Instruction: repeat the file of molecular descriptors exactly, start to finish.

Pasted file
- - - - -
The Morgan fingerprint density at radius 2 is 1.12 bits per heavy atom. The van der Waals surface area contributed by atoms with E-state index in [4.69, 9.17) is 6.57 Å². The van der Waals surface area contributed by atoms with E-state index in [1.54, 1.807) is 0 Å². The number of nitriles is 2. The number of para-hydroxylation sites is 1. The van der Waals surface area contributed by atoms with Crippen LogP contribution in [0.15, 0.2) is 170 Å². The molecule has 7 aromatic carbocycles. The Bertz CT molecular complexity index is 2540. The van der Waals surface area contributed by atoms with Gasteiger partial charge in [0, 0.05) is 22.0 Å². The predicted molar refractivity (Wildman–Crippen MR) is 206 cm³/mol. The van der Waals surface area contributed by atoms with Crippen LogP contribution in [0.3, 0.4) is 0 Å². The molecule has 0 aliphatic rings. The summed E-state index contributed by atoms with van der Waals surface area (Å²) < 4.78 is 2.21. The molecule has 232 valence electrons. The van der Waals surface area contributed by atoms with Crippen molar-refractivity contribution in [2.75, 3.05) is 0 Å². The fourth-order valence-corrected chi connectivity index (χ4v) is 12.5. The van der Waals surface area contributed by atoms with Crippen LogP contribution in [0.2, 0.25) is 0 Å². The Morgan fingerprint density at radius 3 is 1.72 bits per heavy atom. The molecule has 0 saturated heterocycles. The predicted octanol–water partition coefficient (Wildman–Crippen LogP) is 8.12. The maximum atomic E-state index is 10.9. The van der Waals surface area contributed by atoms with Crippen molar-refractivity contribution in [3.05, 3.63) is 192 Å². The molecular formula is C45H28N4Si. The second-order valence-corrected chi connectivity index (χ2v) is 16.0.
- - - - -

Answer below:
The Morgan fingerprint density at radius 2 is 1.12 bits per heavy atom. The van der Waals surface area contributed by atoms with E-state index in [4.69, 9.17) is 6.57 Å². The van der Waals surface area contributed by atoms with E-state index in [1.54, 1.807) is 0 Å². The number of nitriles is 2. The number of para-hydroxylation sites is 1. The van der Waals surface area contributed by atoms with Crippen LogP contribution in [0.15, 0.2) is 170 Å². The molecule has 7 aromatic carbocycles. The Bertz CT molecular complexity index is 2540. The van der Waals surface area contributed by atoms with Gasteiger partial charge in [0, 0.05) is 22.0 Å². The predicted molar refractivity (Wildman–Crippen MR) is 206 cm³/mol. The van der Waals surface area contributed by atoms with Crippen LogP contribution in [0.3, 0.4) is 0 Å². The molecule has 0 aliphatic rings. The summed E-state index contributed by atoms with van der Waals surface area (Å²) < 4.78 is 2.21. The molecule has 232 valence electrons. The van der Waals surface area contributed by atoms with Crippen molar-refractivity contribution in [2.75, 3.05) is 0 Å². The fourth-order valence-corrected chi connectivity index (χ4v) is 12.5. The van der Waals surface area contributed by atoms with Crippen LogP contribution in [0.2, 0.25) is 0 Å². The Morgan fingerprint density at radius 3 is 1.72 bits per heavy atom. The molecule has 0 saturated heterocycles. The predicted octanol–water partition coefficient (Wildman–Crippen LogP) is 8.12. The maximum atomic E-state index is 10.9. The van der Waals surface area contributed by atoms with Crippen molar-refractivity contribution in [3.05, 3.63) is 192 Å². The molecular formula is C45H28N4Si. The second-order valence-corrected chi connectivity index (χ2v) is 16.0.